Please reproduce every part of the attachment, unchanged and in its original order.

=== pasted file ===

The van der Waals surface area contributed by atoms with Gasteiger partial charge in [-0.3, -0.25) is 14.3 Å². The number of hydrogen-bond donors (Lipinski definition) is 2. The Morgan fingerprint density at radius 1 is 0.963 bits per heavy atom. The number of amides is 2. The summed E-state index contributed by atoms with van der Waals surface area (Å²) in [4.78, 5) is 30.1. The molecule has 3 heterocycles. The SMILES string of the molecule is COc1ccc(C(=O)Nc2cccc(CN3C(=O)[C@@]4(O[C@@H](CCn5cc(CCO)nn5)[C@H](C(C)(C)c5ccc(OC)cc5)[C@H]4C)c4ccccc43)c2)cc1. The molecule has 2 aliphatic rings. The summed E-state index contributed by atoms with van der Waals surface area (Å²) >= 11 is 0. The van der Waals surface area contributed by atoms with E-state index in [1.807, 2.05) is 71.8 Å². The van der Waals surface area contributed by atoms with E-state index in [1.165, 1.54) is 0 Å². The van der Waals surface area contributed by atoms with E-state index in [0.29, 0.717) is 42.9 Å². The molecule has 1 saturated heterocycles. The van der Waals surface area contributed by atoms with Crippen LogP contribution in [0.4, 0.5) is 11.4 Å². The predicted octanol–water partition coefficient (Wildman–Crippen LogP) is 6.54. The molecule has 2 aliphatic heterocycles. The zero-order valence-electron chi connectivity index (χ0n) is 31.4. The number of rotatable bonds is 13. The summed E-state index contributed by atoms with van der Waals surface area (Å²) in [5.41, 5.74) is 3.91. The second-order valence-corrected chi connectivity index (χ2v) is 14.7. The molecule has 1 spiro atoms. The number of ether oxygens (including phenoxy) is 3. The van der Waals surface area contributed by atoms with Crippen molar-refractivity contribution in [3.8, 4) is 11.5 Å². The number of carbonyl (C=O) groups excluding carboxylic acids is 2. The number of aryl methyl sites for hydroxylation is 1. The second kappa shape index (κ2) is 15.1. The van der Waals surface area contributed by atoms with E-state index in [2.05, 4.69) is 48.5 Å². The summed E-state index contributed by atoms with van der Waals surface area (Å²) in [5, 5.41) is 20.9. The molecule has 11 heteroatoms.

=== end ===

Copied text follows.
The van der Waals surface area contributed by atoms with Gasteiger partial charge in [-0.3, -0.25) is 14.3 Å². The number of hydrogen-bond donors (Lipinski definition) is 2. The Morgan fingerprint density at radius 1 is 0.963 bits per heavy atom. The number of amides is 2. The summed E-state index contributed by atoms with van der Waals surface area (Å²) in [4.78, 5) is 30.1. The molecule has 3 heterocycles. The SMILES string of the molecule is COc1ccc(C(=O)Nc2cccc(CN3C(=O)[C@@]4(O[C@@H](CCn5cc(CCO)nn5)[C@H](C(C)(C)c5ccc(OC)cc5)[C@H]4C)c4ccccc43)c2)cc1. The molecule has 2 aliphatic rings. The summed E-state index contributed by atoms with van der Waals surface area (Å²) >= 11 is 0. The van der Waals surface area contributed by atoms with E-state index in [1.807, 2.05) is 71.8 Å². The van der Waals surface area contributed by atoms with E-state index in [1.165, 1.54) is 0 Å². The van der Waals surface area contributed by atoms with E-state index in [0.29, 0.717) is 42.9 Å². The molecule has 1 saturated heterocycles. The van der Waals surface area contributed by atoms with Crippen LogP contribution in [0.4, 0.5) is 11.4 Å². The predicted octanol–water partition coefficient (Wildman–Crippen LogP) is 6.54. The molecule has 2 aliphatic heterocycles. The zero-order valence-electron chi connectivity index (χ0n) is 31.4. The number of rotatable bonds is 13. The summed E-state index contributed by atoms with van der Waals surface area (Å²) in [5.41, 5.74) is 3.91. The second-order valence-corrected chi connectivity index (χ2v) is 14.7. The molecule has 1 spiro atoms. The number of ether oxygens (including phenoxy) is 3. The van der Waals surface area contributed by atoms with Crippen molar-refractivity contribution in [3.8, 4) is 11.5 Å². The number of carbonyl (C=O) groups excluding carboxylic acids is 2. The number of aryl methyl sites for hydroxylation is 1. The second kappa shape index (κ2) is 15.1. The van der Waals surface area contributed by atoms with E-state index in [2.05, 4.69) is 48.5 Å². The summed E-state index contributed by atoms with van der Waals surface area (Å²) in [5, 5.41) is 20.9. The molecule has 11 heteroatoms.